Judy Chow

Judy Chow started leading creative writing workshops over twenty years ago in Boston, MA, and she taught a memoir writing course as an adjunct instructor for Blue Ridge Community College in Weyers Cave, VA. Judy's work has appeared in The Sun Magazine since 2000. Stories include The Interpreter and contributions to The Sun's treasured Readers Write column, where readers "address subjects on which they're the only authorities." Scroll through the column to Judy's Readers Write essays in: The Woods, Holidays, My Country, Immigrants, Sibling Rivalry. While a contributing writer for Asian Pages (2001-2006), Judy published nearly 30 short stories that evolved into her memoir manuscript, Translating Squiggly Lines.

The first time she heard her kindergarten teacher speak English, Judy just thought the teacher spoke terrible Chinese. Her teacher's incomprehensible words actually appeared visually as squiggly lines to the young, confused Judy. Translating Squiggly Lines is about Judy growing up as her family's interpreter, translating her parent's mail, explaining their doctor's orders, writing their checks, forging sick notes to teachers, impersonating her mother on the phone to call the plumber, sitting with the life insurance salesman, slowly deciphering the details of whole versus term life.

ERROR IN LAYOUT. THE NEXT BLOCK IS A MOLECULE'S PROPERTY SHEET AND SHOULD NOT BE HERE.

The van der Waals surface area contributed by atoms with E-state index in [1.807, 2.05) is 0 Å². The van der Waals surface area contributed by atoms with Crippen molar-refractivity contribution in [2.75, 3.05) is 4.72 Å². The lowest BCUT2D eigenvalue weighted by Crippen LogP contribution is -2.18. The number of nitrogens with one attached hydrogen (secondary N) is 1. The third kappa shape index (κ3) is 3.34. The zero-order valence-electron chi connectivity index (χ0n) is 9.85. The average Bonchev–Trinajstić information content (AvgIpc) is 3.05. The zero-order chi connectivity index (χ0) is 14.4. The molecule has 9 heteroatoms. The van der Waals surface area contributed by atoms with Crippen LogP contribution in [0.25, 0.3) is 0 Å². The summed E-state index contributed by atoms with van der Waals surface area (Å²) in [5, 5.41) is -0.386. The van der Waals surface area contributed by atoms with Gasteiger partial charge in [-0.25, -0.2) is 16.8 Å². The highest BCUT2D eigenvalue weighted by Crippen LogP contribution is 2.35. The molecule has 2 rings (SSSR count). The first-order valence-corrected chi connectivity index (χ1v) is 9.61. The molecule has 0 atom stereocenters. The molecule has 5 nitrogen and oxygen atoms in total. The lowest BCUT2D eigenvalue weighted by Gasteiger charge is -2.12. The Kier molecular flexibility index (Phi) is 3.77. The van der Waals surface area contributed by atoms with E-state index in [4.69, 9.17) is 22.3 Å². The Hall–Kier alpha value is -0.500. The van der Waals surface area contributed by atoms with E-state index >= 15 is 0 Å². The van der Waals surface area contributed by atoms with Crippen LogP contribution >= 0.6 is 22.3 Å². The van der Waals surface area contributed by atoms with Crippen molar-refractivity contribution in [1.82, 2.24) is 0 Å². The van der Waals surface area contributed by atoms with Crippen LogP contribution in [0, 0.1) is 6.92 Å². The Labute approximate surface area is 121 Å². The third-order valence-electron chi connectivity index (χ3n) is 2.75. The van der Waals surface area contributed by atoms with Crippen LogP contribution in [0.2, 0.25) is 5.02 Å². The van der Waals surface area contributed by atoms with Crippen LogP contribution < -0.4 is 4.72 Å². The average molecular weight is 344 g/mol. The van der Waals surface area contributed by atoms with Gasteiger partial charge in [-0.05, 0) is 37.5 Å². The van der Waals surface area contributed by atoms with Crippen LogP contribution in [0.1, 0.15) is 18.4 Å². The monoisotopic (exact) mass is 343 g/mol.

Her memoir chronicles a childhood spent rejecting her Chinese heritage in a white world, where she often forgot what she looked like, startling herself at a glimpse of her image in a passing mirror. Then, grieving her grandma—who was all things Chinese to her and who helped raise her since her immigrant parents worked long hours—Judy returned to China in search of who her grandmother was. Instead, Judy discovered herself and her own uniquely blended identity, one that is created, not inherited.

An excerpt from Translating Squiggly Lines was published in 2013 in the anthology, Unclaimed Baggage. In 2011, Judy was interviewed by ABC News -Washington DC affiliate about Translating Squiggly Lines. In 2004, she was also featured in an article in Virginia's Daily News-Record about memoir writing and her memoir.